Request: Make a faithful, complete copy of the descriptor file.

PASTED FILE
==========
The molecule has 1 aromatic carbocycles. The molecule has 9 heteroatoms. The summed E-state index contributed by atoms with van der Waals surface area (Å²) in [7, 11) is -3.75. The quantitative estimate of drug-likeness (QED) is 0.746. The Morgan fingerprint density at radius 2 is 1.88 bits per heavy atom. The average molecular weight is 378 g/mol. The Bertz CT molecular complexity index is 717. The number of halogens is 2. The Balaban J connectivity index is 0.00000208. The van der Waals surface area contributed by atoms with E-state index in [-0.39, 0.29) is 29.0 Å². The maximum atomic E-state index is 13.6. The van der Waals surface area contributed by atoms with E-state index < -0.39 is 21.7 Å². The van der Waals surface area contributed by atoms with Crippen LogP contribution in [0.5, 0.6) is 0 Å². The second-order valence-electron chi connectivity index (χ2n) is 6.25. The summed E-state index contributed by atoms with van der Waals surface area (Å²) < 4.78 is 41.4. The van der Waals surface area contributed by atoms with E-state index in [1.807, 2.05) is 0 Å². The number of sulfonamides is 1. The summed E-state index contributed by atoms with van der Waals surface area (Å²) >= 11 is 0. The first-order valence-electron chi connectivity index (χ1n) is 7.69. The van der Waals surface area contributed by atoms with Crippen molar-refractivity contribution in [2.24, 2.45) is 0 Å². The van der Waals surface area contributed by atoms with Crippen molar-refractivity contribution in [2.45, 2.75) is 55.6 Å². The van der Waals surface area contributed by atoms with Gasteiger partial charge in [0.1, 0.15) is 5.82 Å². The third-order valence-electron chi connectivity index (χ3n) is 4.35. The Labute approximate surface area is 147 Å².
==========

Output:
The molecule has 1 aromatic carbocycles. The molecule has 9 heteroatoms. The summed E-state index contributed by atoms with van der Waals surface area (Å²) in [7, 11) is -3.75. The quantitative estimate of drug-likeness (QED) is 0.746. The Morgan fingerprint density at radius 2 is 1.88 bits per heavy atom. The average molecular weight is 378 g/mol. The Bertz CT molecular complexity index is 717. The number of halogens is 2. The Balaban J connectivity index is 0.00000208. The van der Waals surface area contributed by atoms with E-state index in [-0.39, 0.29) is 29.0 Å². The maximum atomic E-state index is 13.6. The van der Waals surface area contributed by atoms with E-state index < -0.39 is 21.7 Å². The van der Waals surface area contributed by atoms with Crippen LogP contribution in [0.5, 0.6) is 0 Å². The second-order valence-electron chi connectivity index (χ2n) is 6.25. The summed E-state index contributed by atoms with van der Waals surface area (Å²) < 4.78 is 41.4. The van der Waals surface area contributed by atoms with E-state index in [1.807, 2.05) is 0 Å². The number of sulfonamides is 1. The summed E-state index contributed by atoms with van der Waals surface area (Å²) >= 11 is 0. The first-order valence-electron chi connectivity index (χ1n) is 7.69. The van der Waals surface area contributed by atoms with Crippen molar-refractivity contribution in [2.24, 2.45) is 0 Å². The van der Waals surface area contributed by atoms with Crippen molar-refractivity contribution in [2.45, 2.75) is 55.6 Å². The van der Waals surface area contributed by atoms with Gasteiger partial charge in [0.1, 0.15) is 5.82 Å². The third-order valence-electron chi connectivity index (χ3n) is 4.35. The Labute approximate surface area is 147 Å².